Advantageous is the kind of movie that is asking questions. It is certainly not a manifest success, but its matters of contention are bold in number and unnervingly prescient, and I highly recommend it.
Advantageous is currently streaming on Netflix. Read More
Prior to even skimming the topics raised on the bus, I found myself reflecting on my own heart of darkness. The deep insight of the film as I saw it was that the actions, and even the personalities, of the guards and the prisoners were severely situational. Read More
Having been no more than a handful of films with a crew Q&A, and none in recent memory, I’d forgotten what an indelible experience it is. Mr. Demange fielded a few questions, and shared a bit about his use of steadicam, his penchant for long-lens shots, and his dislike of jumbled action sequences. These were interesting enough, but then Mr. Demange switched gears, from the technical to the philosophical, and I found myself grateful to be in that particular room on that particular evening in that peculiar town. Read More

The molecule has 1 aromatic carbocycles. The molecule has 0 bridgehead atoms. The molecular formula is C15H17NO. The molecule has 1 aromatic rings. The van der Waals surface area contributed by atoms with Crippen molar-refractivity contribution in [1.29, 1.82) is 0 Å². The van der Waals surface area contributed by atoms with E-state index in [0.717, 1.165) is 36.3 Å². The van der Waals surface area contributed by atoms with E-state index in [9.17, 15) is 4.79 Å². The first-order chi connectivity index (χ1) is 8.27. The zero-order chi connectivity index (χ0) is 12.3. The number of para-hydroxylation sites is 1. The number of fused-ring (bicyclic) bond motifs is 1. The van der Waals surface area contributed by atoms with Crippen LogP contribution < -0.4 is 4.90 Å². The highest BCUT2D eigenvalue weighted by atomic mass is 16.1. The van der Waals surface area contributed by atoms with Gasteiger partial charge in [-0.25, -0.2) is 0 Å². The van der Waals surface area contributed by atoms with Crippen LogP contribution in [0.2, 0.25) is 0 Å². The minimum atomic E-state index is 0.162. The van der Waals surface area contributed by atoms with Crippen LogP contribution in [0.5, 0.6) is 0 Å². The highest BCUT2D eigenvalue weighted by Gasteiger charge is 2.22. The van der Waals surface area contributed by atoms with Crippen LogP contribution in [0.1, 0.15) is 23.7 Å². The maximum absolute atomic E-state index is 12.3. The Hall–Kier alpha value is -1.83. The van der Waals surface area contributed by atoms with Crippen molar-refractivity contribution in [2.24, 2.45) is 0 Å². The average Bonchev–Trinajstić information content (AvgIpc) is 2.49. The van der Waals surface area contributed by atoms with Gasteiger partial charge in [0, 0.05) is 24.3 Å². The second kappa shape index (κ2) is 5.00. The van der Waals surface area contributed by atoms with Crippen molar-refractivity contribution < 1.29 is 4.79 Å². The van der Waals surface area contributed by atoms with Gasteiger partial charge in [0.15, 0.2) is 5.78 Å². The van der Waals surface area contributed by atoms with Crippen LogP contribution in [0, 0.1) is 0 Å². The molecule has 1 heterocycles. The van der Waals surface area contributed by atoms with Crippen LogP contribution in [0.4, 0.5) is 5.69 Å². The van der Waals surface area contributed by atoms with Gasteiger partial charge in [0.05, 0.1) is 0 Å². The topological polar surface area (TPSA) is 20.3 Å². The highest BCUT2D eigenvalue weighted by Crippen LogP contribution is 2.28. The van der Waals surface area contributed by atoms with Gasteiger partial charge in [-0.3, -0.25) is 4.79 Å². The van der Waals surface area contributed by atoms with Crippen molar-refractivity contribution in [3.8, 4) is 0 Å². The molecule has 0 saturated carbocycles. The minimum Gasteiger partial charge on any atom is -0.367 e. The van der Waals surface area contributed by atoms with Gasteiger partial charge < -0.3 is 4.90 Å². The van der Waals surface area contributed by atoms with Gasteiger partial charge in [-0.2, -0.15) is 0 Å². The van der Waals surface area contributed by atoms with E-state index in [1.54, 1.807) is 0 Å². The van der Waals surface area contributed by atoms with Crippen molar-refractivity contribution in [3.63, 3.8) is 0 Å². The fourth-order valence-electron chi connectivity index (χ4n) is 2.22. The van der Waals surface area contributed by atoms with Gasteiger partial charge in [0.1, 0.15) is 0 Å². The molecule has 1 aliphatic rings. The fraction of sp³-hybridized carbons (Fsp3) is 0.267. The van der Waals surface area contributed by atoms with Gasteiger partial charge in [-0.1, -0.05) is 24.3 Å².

by Peter Boumgarden
Reposted from The Christian Century
2014 has been described as the year that Hollywood found faith. But if the first-ever panel on faith and film at the Sundance Film Festival is any indication, the discovery of theological depth is still quite a ways off.
by Evan Koons
Reposted from Letters to the Exiles
Surrounded by all this art, I realized it takes a lot of time and patience and commitment to experience art. There’s no tangible, quantifiable outcome to taking time out to behold and contemplate. You’re just, sort of, approaching mysteries (art, creations) and seeing and hearing what they have to say. Read More
by Brett Beasley
Reposted from Curator Magazine
Isn’t that why a “mountaintop experience” like Sundance is more important today than ever before? Like Moses at Mount Sinai or Roy Neary at Devil’s Tower in Close Encounters of the Third Kind, we are looking for an experience that—despite it lasting for a moment—transforms us permanently. Read More
by Cassandra Lawrence
Reprinted from The Blue Yarn
Spiritual retreats, or church conferences generally skew in two directions. A quiet week of conversation, reflection, and community-building anchored either by the sound of rustling trees or gentle waves. The second, cold hotels and conference centers packed with attendees, speakers, and lots of books for sale. Into the Noise doesn't do either. Read More